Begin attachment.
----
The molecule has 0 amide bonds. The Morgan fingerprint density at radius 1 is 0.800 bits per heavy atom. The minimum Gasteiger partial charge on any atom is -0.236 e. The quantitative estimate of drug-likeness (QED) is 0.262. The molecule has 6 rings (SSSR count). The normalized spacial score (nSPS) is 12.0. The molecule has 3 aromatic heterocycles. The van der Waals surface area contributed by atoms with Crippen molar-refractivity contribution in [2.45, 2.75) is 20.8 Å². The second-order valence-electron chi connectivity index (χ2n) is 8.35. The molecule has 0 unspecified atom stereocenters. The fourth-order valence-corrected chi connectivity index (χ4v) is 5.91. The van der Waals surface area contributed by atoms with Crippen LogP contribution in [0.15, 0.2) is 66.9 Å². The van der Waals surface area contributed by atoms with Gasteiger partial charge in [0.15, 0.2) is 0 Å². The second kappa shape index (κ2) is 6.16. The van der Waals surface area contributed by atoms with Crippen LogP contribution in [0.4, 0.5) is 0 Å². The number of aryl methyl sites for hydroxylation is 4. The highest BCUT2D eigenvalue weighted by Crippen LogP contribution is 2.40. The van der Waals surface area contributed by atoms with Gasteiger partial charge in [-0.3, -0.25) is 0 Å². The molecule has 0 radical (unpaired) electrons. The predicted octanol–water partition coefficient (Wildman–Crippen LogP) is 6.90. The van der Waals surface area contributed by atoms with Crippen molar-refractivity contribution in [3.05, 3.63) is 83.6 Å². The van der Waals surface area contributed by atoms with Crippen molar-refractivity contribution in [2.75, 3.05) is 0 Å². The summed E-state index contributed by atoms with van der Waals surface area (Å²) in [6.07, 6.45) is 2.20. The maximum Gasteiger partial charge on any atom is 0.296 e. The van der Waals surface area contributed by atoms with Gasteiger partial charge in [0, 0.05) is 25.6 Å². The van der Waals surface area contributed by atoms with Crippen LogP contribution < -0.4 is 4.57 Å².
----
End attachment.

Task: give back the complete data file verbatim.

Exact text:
The molecule has 0 amide bonds. The Morgan fingerprint density at radius 1 is 0.800 bits per heavy atom. The minimum Gasteiger partial charge on any atom is -0.236 e. The quantitative estimate of drug-likeness (QED) is 0.262. The molecule has 6 rings (SSSR count). The normalized spacial score (nSPS) is 12.0. The molecule has 3 aromatic heterocycles. The van der Waals surface area contributed by atoms with Crippen molar-refractivity contribution in [2.45, 2.75) is 20.8 Å². The second-order valence-electron chi connectivity index (χ2n) is 8.35. The molecule has 0 unspecified atom stereocenters. The fourth-order valence-corrected chi connectivity index (χ4v) is 5.91. The van der Waals surface area contributed by atoms with Crippen LogP contribution in [0.15, 0.2) is 66.9 Å². The van der Waals surface area contributed by atoms with Gasteiger partial charge in [0.15, 0.2) is 0 Å². The second kappa shape index (κ2) is 6.16. The van der Waals surface area contributed by atoms with Crippen LogP contribution in [0.4, 0.5) is 0 Å². The number of aryl methyl sites for hydroxylation is 4. The highest BCUT2D eigenvalue weighted by Crippen LogP contribution is 2.40. The van der Waals surface area contributed by atoms with Gasteiger partial charge in [-0.3, -0.25) is 0 Å². The molecule has 0 radical (unpaired) electrons. The predicted octanol–water partition coefficient (Wildman–Crippen LogP) is 6.90. The van der Waals surface area contributed by atoms with Crippen molar-refractivity contribution in [3.05, 3.63) is 83.6 Å². The van der Waals surface area contributed by atoms with Crippen molar-refractivity contribution in [2.75, 3.05) is 0 Å². The summed E-state index contributed by atoms with van der Waals surface area (Å²) in [6.07, 6.45) is 2.20. The maximum Gasteiger partial charge on any atom is 0.296 e. The van der Waals surface area contributed by atoms with Gasteiger partial charge in [0, 0.05) is 25.6 Å². The van der Waals surface area contributed by atoms with Crippen LogP contribution < -0.4 is 4.57 Å².